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Pegasus - The Greek Divine Horse

Pegasus, the divine horse from Greek mythology, has inspired the myths of several countries the world over. This Buzzle article attempts to shed light on the mythology of the creature that was Pegasus.
Pegasus trivia
The Pegasoi Aithiopes were a herd of winged horses bearing a pair of horns in the Ethiopian myth. These were inspired by Pegasus who, according to the regional mythology, was born on an island near Ethiopia.

One of the best known mythical creatures, Pegasus (Greek: P├ęgasos), the divine winged stallion of Greek mythology, always tends to occupy a special place. The horse has been associated with almost every type of being and/or creature of the Greek myth, right from the gods to monsters, and even mortal heroes. It is perhaps this all-inclusive nature of the divine beast that is responsible for its popularity. In other words, because the beast is often associated with so many mythical beings, it tends to make its appearance in more mythological tales than other divine animals. Owing to this, numerous facets of Pegasus' nature have been unfolded, and because most of them symbolically help in the betterment of humankind, Pegasus is not only the most venerated of the mythical creatures, but its tale has also seemed to travel to faraway lands (as far as Africa), the mythological traditions of which also bear similar mythical creatures.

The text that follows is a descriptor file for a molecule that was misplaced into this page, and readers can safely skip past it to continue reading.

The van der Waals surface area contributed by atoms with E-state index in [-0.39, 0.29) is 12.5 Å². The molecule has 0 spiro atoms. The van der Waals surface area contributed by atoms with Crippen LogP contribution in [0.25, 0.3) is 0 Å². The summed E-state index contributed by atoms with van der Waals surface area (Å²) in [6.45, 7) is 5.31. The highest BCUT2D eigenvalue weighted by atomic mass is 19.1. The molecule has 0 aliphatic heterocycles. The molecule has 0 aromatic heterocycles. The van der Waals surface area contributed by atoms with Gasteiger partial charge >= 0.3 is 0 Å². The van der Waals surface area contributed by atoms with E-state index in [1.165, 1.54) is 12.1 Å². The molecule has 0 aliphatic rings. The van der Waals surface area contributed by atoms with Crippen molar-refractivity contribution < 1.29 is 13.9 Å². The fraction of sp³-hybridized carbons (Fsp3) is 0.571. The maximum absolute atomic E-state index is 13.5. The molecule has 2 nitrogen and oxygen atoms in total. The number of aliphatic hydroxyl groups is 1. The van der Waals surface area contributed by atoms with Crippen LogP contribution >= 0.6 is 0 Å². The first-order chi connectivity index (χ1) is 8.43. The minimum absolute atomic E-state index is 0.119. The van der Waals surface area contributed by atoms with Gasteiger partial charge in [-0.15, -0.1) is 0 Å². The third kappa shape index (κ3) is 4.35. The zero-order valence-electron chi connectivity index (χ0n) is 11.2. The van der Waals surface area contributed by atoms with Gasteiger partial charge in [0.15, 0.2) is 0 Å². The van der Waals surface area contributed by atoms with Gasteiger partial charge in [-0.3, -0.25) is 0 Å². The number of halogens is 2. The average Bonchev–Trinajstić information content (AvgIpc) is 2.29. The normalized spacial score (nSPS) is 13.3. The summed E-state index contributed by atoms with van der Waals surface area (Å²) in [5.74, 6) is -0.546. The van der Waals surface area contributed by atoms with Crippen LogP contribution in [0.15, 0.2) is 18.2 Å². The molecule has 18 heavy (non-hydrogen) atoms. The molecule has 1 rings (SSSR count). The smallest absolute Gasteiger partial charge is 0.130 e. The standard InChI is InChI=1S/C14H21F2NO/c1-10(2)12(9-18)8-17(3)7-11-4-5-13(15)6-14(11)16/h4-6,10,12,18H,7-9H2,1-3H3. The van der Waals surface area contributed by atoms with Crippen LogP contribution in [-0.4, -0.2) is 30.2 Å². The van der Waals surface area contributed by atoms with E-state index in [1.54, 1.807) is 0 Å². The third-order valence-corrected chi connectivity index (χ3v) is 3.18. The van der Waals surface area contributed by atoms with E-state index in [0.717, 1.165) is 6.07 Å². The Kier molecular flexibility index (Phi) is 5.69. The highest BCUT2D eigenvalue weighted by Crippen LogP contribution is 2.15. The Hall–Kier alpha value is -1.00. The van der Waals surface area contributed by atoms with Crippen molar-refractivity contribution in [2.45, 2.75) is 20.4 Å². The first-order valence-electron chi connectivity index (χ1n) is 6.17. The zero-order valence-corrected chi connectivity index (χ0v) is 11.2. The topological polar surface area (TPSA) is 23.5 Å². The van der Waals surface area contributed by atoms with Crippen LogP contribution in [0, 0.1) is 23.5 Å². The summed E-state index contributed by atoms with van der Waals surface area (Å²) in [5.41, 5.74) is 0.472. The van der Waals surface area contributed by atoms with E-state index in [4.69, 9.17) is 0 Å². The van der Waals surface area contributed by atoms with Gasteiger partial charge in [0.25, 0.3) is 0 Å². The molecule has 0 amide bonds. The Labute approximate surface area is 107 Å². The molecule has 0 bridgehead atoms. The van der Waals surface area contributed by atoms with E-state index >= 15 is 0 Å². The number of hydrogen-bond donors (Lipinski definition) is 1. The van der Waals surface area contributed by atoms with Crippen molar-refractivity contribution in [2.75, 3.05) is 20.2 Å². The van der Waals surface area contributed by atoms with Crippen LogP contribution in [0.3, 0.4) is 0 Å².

The Birth of Pegasus

Pegasus statue

The 3rd century BCE Hellenistic Greek poet Lycophron, in his famed poetic work, Alexandra, mentions that Medusa, the famed Gorgon (a creature having vicious snakes on its head instead of hair, and bearing an ability to turn a living being into stone) was already pregnant at the time when the Greek hero Perseus advanced to kill her.